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Axillary Radiotherapy and SNL Surgery Show Comparable Outcomes

By Medimaging International staff writers
Posted on 31 Dec 2018
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Image: A new study claims axillary radiotherapy is a good option for treating metastatic breast cancer (Photo courtesy of Getty Images).
Image: A new study claims axillary radiotherapy is a good option for treating metastatic breast cancer (Photo courtesy of Getty Images).
Patients with early-stage breast cancer had similar recurrence and survival rates for both axillary lymph node radiotherapy (RT) and dissection, according to a new study.

Researchers at the Netherlands Cancer Institute (NKI; Amsterdam), the European Organisation for Research and Treatment of Cancer (EORTC; Brussels, Belgium), and other institutions conducted a study in 4,806 patients with early-stage, clinically node-negative breast cancer, of whom 1,425 went on to have a positive sentinel lymph node (SLN) biopsy. Of these, 744 were randomly assigned to the axillary lymph node dissection group, and 681 to the axillary RT group. After 10 years, 1.82% of those assigned to axillary RT had axillary recurrence, compared with 0.93% of those assigned to dissection.

In addition, distant metastasis-free survival was 78.2% among those assigned to axillary RT and 81.7% among those assigned to axillary lymph node dissection; overall survival in the two arms was 81.4% percent and 84.6%, respectively. A significantly greater proportion of patients assigned to axillary RT went on to develop a second primary cancer (11%) than did patients assigned to axillary lymph node dissection (7.7%). The difference was mainly due to a higher incidence of contralateral breast cancer in the patients treated with axillary RT. The study was presented at the annual San Antonio Breast Cancer Symposium, held during December 2018 in San Antonio (TX, USA).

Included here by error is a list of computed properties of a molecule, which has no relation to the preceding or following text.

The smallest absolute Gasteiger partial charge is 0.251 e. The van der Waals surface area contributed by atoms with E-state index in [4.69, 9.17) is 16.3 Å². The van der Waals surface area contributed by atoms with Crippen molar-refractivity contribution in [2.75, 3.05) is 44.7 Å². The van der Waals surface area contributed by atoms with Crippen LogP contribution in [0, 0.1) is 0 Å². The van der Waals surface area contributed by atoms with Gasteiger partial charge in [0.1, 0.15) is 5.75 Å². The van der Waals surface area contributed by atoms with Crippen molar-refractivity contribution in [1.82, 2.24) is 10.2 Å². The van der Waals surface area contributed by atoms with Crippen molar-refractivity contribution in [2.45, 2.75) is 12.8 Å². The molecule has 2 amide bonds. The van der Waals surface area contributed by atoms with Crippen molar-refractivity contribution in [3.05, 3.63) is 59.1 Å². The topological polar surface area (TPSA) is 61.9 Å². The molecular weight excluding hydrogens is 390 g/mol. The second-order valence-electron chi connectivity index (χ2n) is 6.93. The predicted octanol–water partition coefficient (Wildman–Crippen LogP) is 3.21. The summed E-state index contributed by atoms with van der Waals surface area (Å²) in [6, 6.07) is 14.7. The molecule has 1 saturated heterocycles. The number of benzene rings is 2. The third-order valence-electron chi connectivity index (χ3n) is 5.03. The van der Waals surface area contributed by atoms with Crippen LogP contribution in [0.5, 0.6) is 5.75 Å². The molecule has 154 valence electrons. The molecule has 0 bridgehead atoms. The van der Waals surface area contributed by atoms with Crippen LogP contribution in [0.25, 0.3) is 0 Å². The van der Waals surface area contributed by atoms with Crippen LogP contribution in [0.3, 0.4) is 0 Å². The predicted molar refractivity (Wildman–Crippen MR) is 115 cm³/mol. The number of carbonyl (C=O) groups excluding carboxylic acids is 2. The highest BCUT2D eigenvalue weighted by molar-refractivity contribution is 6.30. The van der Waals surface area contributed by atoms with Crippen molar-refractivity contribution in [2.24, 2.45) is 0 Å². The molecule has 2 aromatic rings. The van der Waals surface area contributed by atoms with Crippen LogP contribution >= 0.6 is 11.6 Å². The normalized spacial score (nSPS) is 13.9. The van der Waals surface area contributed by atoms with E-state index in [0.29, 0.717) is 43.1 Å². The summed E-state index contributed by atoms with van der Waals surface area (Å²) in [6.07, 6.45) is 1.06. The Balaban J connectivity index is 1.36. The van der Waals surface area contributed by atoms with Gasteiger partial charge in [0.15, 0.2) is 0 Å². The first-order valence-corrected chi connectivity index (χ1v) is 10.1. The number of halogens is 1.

“Our new 10-year data show that axillary radiotherapy and axillary lymph node dissection provide excellent and comparable overall survival, distant-metastasis-free survival, and locoregional control,” said lead author and study presenter radiation oncologist Mila Donker, MD, PhD, of NKI. “We believe that axillary radiotherapy should be considered a good option for patients who have a positive sentinel lymph node biopsy, instead of complete surgical clearance of the axillary lymph nodes.”

“Traditionally, those patients who had cancer detected in a SLN biopsy underwent axillary lymph node dissection, which is an effective but invasive surgical procedure that is associated with adverse side effects such as lymphedema and difficulties moving the arm,” said senior author surgical oncologist Emiel Rutgers, MD, PhD. “There may be some patients who do not need axillary treatment, even if they have a positive SLN biopsy. Moving forward, we need to better tailor treatment for each individual patient. Some will still need axillary treatment, and our data indicate that axillary radiotherapy is a good option here.”

Finding metastatic cancer cells during breast cancer surgery requires first identifying the position of the SNLs, which have a diameter of just a few millimeters, and then excising them for hisotpathology. If the cancer has not yet metastasized to an SLN, axillary lymph node excision can be omitted, thus preventing subsequent lymphedema and maintaining the patient's quality of life after surgery.

Related Links:
Netherlands Cancer Institute
European Organisation for Research and Treatment of Cancer


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